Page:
I don't think it would have been as bad if we weren't cohabitating, with a joint account, and/or if she didn't act like it was my obligation to support her indefinitely (her dad, on one visit, literally said to me "you make money, that's your role in this relationship"). But all of those things were the case, and it made clear to me some bright lines I needed to draw for future relationships.
posted by grumpybear69 at 9:59 AM on February 10 [19 favorites]


I think money is a really challenging issue for many of us. It is certainly a fraught topic for me. I ran away from one relationship once in part because I saw myself becoming too financially dependent on my partner. I ran away from another early on when I discovered how desperately poor this new person was. It was not a judgment about his character, he was a wonderful person, but I was attempting to rescue him in a super new relationship and I knew my codependence was going to make a healthy relationship impossible. Not for everyone but for me.
posted by Bella Donna at 10:06 AM on February 10 [3 favorites]


Also: capitalism sucks.
posted by Bella Donna at 10:07 AM on February 10 [11 favorites]


This is a fantastic analysis. What it comes down to for me is, money is hugely important to both the letter writer’s identity and the boyfriend’s identity (the way money can be for a lot of us), but only the letter writer appears willing to sacrifice her (financially healthy) identity as a tightwad for the sake of love—the boyfriend is not willing to give up his (financially unhealthy) identity as a high roller. The boyfriend making that sacrifice would not only benefit the two of them and their relationship, it would also likely benefit his other friendship (which he is sacrificing for money) and his other family like his kids. And yet it’s the woman who feels compelled to sacrifice, as usual.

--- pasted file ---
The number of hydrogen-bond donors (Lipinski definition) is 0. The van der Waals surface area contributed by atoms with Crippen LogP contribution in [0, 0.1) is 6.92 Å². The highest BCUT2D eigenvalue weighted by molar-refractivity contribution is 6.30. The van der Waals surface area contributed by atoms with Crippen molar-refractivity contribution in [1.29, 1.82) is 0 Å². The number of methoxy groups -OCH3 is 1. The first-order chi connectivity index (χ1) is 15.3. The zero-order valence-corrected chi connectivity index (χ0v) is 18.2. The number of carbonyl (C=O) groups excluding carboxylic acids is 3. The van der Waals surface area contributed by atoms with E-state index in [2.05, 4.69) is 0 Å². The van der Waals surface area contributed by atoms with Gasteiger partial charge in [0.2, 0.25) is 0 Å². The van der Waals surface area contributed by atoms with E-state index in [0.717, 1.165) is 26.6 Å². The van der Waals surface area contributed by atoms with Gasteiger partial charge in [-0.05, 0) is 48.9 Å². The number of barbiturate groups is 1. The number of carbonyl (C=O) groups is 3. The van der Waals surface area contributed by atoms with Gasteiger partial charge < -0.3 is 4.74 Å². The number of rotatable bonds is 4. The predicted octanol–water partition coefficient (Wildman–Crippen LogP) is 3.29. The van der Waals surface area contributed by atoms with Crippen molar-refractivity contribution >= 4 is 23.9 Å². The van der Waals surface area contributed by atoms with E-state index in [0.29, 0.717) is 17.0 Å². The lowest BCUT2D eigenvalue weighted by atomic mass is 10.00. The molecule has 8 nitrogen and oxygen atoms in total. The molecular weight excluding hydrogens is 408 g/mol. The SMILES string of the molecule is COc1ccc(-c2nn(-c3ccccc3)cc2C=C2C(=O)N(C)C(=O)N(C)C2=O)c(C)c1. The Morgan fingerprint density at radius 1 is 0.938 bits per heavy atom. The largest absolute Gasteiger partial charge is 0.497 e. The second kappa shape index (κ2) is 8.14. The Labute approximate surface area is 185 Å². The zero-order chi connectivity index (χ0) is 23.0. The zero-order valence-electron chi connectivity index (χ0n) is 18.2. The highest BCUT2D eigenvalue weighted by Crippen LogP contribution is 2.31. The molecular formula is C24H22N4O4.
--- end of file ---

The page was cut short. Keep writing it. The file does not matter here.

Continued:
posted by sallybrown at 10:14 AM on February 10 [38 favorites]


"And yet it’s the woman who feels compelled to sacrifice, as usual."

Don't know about the overall numbers but grumpybear69 sounded pretty sacrificing in that relationship. "Most" of the women I've known in problem relationships were "saner" than "most" of the men. I always thought that that had something to do with it.
posted by aleph at 10:37 AM on February 10 [4 favorites]


And I should say I consider things like the patriarchy a form of functional insanity (in a lot of ways). Don't know about "official" designations of such.
posted by aleph at 10:45 AM on February 10 [1 favorite]


It absolutely grinds my gears when someone is thoroughly winning at capitalism yet still goes careening down the road to throwing it all away and dragging other people in their life down with them because they had to have two houses, private school tuition, and eight fucking cars.
posted by allegedly at 10:52 AM on February 10 [26 favorites]


It makes me deeply sad that we have people who consider that *needs* to be that way. (And how they got to that place :(